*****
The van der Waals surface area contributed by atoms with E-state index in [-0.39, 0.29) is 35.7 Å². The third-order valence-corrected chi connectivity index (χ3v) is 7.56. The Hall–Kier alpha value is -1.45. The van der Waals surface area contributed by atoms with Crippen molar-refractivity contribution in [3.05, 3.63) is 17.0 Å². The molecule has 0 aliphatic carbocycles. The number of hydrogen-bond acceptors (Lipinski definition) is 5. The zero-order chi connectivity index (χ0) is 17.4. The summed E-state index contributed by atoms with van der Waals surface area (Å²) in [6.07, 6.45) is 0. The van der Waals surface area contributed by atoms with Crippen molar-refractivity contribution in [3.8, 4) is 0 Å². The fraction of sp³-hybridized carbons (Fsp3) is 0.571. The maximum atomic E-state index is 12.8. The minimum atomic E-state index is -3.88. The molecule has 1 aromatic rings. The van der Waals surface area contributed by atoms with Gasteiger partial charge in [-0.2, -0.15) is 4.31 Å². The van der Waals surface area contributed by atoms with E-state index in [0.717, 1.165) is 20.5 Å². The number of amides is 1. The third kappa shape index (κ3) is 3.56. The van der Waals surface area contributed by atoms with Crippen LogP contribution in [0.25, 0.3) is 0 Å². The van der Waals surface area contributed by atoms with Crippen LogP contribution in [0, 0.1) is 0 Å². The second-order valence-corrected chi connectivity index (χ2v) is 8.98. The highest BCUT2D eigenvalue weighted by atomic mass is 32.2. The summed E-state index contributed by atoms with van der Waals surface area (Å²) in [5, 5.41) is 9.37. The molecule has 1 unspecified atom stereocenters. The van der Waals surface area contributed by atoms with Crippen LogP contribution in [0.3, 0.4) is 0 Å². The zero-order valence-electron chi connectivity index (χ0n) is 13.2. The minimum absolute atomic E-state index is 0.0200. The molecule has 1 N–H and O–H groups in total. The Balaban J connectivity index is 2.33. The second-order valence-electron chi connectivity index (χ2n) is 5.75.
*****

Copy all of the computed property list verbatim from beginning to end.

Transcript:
The van der Waals surface area contributed by atoms with E-state index in [-0.39, 0.29) is 35.7 Å². The third-order valence-corrected chi connectivity index (χ3v) is 7.56. The Hall–Kier alpha value is -1.45. The van der Waals surface area contributed by atoms with Crippen molar-refractivity contribution in [3.05, 3.63) is 17.0 Å². The molecule has 0 aliphatic carbocycles. The number of hydrogen-bond acceptors (Lipinski definition) is 5. The zero-order chi connectivity index (χ0) is 17.4. The summed E-state index contributed by atoms with van der Waals surface area (Å²) in [6.07, 6.45) is 0. The van der Waals surface area contributed by atoms with Crippen molar-refractivity contribution in [3.8, 4) is 0 Å². The fraction of sp³-hybridized carbons (Fsp3) is 0.571. The maximum atomic E-state index is 12.8. The minimum atomic E-state index is -3.88. The molecule has 1 aromatic rings. The van der Waals surface area contributed by atoms with Gasteiger partial charge in [-0.2, -0.15) is 4.31 Å². The van der Waals surface area contributed by atoms with E-state index in [0.717, 1.165) is 20.5 Å². The number of amides is 1. The third kappa shape index (κ3) is 3.56. The van der Waals surface area contributed by atoms with Crippen LogP contribution in [0.25, 0.3) is 0 Å². The van der Waals surface area contributed by atoms with Crippen LogP contribution in [0, 0.1) is 0 Å². The second-order valence-corrected chi connectivity index (χ2v) is 8.98. The highest BCUT2D eigenvalue weighted by atomic mass is 32.2. The summed E-state index contributed by atoms with van der Waals surface area (Å²) in [5, 5.41) is 9.37. The molecule has 1 unspecified atom stereocenters. The van der Waals surface area contributed by atoms with Crippen LogP contribution in [0.3, 0.4) is 0 Å². The zero-order valence-electron chi connectivity index (χ0n) is 13.2. The minimum absolute atomic E-state index is 0.0200. The molecule has 1 N–H and O–H groups in total. The Balaban J connectivity index is 2.33. The second-order valence-electron chi connectivity index (χ2n) is 5.75.